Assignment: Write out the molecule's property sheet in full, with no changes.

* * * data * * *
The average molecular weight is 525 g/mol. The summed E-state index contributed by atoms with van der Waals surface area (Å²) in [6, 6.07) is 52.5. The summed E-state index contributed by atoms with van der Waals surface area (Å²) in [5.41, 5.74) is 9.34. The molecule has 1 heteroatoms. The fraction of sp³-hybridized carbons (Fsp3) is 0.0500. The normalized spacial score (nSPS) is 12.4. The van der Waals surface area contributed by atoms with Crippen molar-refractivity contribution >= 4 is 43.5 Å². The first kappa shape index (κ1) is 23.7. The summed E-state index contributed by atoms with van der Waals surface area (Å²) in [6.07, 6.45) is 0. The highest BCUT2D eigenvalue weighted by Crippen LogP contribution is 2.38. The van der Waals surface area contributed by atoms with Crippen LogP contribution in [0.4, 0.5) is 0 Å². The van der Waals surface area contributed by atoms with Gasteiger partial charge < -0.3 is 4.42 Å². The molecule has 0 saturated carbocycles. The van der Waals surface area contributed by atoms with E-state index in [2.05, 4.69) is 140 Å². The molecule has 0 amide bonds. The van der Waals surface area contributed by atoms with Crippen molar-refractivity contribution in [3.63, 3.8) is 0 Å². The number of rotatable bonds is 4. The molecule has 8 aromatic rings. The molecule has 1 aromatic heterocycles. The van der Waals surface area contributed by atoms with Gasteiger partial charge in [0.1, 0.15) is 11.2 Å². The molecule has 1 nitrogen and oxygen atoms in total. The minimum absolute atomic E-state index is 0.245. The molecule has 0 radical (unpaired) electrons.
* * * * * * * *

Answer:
The average molecular weight is 525 g/mol. The summed E-state index contributed by atoms with van der Waals surface area (Å²) in [6, 6.07) is 52.5. The summed E-state index contributed by atoms with van der Waals surface area (Å²) in [5.41, 5.74) is 9.34. The molecule has 1 heteroatoms. The fraction of sp³-hybridized carbons (Fsp3) is 0.0500. The normalized spacial score (nSPS) is 12.4. The van der Waals surface area contributed by atoms with Crippen molar-refractivity contribution >= 4 is 43.5 Å². The first kappa shape index (κ1) is 23.7. The summed E-state index contributed by atoms with van der Waals surface area (Å²) in [6.07, 6.45) is 0. The highest BCUT2D eigenvalue weighted by Crippen LogP contribution is 2.38. The van der Waals surface area contributed by atoms with Crippen LogP contribution in [0.4, 0.5) is 0 Å². The van der Waals surface area contributed by atoms with Gasteiger partial charge < -0.3 is 4.42 Å². The molecule has 0 saturated carbocycles. The van der Waals surface area contributed by atoms with E-state index in [2.05, 4.69) is 140 Å². The molecule has 0 amide bonds. The van der Waals surface area contributed by atoms with Crippen molar-refractivity contribution in [3.63, 3.8) is 0 Å². The number of rotatable bonds is 4. The molecule has 8 aromatic rings. The molecule has 1 aromatic heterocycles. The van der Waals surface area contributed by atoms with Gasteiger partial charge in [0.1, 0.15) is 11.2 Å². The molecule has 1 nitrogen and oxygen atoms in total. The minimum absolute atomic E-state index is 0.245. The molecule has 0 radical (unpaired) electrons.